I make no choices, I weigh no judgments. I just act. Grueling yes, but difficult no. I live in an eternal present tense of toil.
So even though it’s a short break home, I’m feeling off about a world with unfettered movement, no daily itinerary, no enemy to be furious at. Maybe I’m institutionalized, maybe I’ve reached a plane of enlightenment.
Part of my job is paying close attention to the news. I’m disgusted several times per week at stuff happening back in America. A political rally (Democrat? Republican? Does it matter?) where a demonstrator claims “These policies are going to have us living in a third-world country!!” The demonstrator is overweight, clean, well-groomed and standing in front of a laden picnic table next to a meat-filled grill.
The next day I drive from ISAF to Kabul airport, along the streets of the most prosperous city in this country. I’ve been driving more often to keep things interesting, to break away from the endless hours at my desk. There are invalids lying in the gutters. There are dusty, hungry children running in traffic. A lone aging goat carcass hanging on a hook, for sale I suppose. A man defecating against a wall on a primary thoroughfare. The only foodstuffs in abundance are doormat-sized loaves of naan bread. A row of stalls is selling what seems to be gnarled, rusty scrap metal and old tires for burning. To whom are they selling? From where do they get their inventory? I’ll show you third-world, TV fat lady.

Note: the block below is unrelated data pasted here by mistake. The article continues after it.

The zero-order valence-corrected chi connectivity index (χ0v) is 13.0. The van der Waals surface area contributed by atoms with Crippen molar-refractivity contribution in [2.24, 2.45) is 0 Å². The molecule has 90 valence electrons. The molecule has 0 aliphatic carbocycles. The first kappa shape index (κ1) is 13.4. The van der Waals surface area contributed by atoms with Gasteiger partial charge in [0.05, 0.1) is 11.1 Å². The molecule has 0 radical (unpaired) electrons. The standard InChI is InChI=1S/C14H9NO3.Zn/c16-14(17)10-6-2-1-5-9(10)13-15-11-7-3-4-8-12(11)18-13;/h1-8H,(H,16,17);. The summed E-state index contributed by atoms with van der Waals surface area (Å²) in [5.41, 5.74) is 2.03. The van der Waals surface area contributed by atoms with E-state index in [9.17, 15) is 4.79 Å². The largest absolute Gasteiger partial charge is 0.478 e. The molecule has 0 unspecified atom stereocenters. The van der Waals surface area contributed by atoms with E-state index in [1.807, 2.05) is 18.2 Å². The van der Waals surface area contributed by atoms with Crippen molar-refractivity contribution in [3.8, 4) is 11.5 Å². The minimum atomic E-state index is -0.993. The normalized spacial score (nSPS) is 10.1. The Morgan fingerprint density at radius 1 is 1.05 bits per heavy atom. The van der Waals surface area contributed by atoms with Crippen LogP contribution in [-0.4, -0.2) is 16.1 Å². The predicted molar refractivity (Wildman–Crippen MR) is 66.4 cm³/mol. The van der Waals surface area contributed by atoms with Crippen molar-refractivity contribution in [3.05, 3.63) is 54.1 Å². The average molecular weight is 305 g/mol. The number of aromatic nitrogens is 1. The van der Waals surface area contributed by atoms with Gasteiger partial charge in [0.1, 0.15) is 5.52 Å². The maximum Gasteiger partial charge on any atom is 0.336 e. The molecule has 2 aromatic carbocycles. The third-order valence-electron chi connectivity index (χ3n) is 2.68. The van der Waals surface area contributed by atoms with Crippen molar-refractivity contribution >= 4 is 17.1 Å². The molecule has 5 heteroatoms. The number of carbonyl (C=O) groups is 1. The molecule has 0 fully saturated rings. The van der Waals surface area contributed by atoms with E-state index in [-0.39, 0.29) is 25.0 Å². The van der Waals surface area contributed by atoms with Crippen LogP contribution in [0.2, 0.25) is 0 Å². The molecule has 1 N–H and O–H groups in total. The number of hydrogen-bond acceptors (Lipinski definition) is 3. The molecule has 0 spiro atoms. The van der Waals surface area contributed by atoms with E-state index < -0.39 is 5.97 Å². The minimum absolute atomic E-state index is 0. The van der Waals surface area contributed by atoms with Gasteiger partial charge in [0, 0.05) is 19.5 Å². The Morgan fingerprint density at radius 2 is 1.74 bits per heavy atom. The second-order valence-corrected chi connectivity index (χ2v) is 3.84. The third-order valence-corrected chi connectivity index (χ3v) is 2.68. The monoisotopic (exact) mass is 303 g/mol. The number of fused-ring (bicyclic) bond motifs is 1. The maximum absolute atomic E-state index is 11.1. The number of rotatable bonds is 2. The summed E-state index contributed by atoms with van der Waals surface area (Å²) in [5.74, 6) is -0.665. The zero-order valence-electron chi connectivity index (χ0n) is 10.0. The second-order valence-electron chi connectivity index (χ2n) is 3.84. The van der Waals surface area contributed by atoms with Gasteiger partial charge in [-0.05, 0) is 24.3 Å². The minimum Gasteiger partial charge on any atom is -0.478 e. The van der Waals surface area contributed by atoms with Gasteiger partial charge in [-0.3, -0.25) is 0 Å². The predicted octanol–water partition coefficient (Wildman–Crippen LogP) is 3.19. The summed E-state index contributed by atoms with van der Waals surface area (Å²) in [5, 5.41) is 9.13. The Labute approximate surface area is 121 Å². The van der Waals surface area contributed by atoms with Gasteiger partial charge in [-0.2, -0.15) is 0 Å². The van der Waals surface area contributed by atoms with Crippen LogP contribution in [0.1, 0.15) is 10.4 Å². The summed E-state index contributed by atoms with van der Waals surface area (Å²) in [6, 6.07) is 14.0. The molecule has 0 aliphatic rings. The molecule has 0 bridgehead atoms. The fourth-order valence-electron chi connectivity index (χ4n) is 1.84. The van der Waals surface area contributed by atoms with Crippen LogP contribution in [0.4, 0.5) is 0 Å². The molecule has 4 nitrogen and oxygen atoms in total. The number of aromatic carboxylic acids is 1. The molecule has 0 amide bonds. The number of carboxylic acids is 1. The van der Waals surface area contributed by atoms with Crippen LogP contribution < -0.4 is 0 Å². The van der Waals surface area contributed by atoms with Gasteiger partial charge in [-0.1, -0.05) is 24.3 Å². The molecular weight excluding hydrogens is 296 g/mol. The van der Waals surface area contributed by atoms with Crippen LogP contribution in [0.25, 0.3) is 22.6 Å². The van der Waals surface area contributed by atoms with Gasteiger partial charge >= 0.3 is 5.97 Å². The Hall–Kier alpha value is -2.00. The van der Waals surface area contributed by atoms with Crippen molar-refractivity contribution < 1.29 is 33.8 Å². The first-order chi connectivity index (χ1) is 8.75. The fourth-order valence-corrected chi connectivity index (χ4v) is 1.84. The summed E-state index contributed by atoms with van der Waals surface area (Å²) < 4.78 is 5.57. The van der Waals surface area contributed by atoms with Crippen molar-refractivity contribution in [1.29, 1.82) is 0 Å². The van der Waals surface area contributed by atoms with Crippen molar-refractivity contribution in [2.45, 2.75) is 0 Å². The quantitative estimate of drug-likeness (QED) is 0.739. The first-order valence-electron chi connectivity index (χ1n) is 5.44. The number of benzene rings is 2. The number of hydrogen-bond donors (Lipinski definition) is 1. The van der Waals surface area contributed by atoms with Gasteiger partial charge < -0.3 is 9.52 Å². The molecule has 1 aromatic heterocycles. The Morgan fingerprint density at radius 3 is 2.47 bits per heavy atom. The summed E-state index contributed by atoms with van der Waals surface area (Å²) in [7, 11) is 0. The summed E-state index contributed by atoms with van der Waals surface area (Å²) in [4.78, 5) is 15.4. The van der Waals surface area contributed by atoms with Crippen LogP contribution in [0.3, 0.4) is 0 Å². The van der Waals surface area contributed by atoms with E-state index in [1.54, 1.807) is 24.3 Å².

Or yesterday, when we watch CNN raptly to see how protests against an anti-Islamic film are taking root in various Muslim countries. We sit with unspoken dread, hoping the anger doesn’t spread to the streets of Kabul (I have a silent, shameful personal stake, as a city in chaos would delay my trip home). There is footage of streets aflame, of fanatical rioting, the corpse of a US ambassador. CNN cuts away to a ‘story’ about the impending release of the fifth iteration of the iPhone, and the salivation of expectant purchasers. It’s slightly smaller, and will make its users’ lives immensely better. There is no more footage of the middle eastern riots.
Last Saturday, a person-borne suicide bomb detonated just outside our gates. Though the bad guys claim the attack was intended to strike a US CIA base, the only victims were Afghan civilians. The ‘attacker’ was a fourteen-year old carrying a backpack full of explosives. The victims were street children who sell trinkets to people like me. The blast shook the windows of my office, and was located about 50 meters from where I sleep (though a 20-foot concrete blast wall intervenes). There were pieces of children strewn in all directions.
One of the major complaints about the newest iPhone is that there’s a different-sized plug on the bottom.
Ode to Kirk. Arbon, Switzerland. July, 2007.
2nd Lt. Abdullah Muhammad, ANA Explosive Ordnance Disposal. Camp Shaheen, Balkh. July 2012
District gathering to celebrate opening of a road. Tarin Kowt, Uruzgan. July 2012.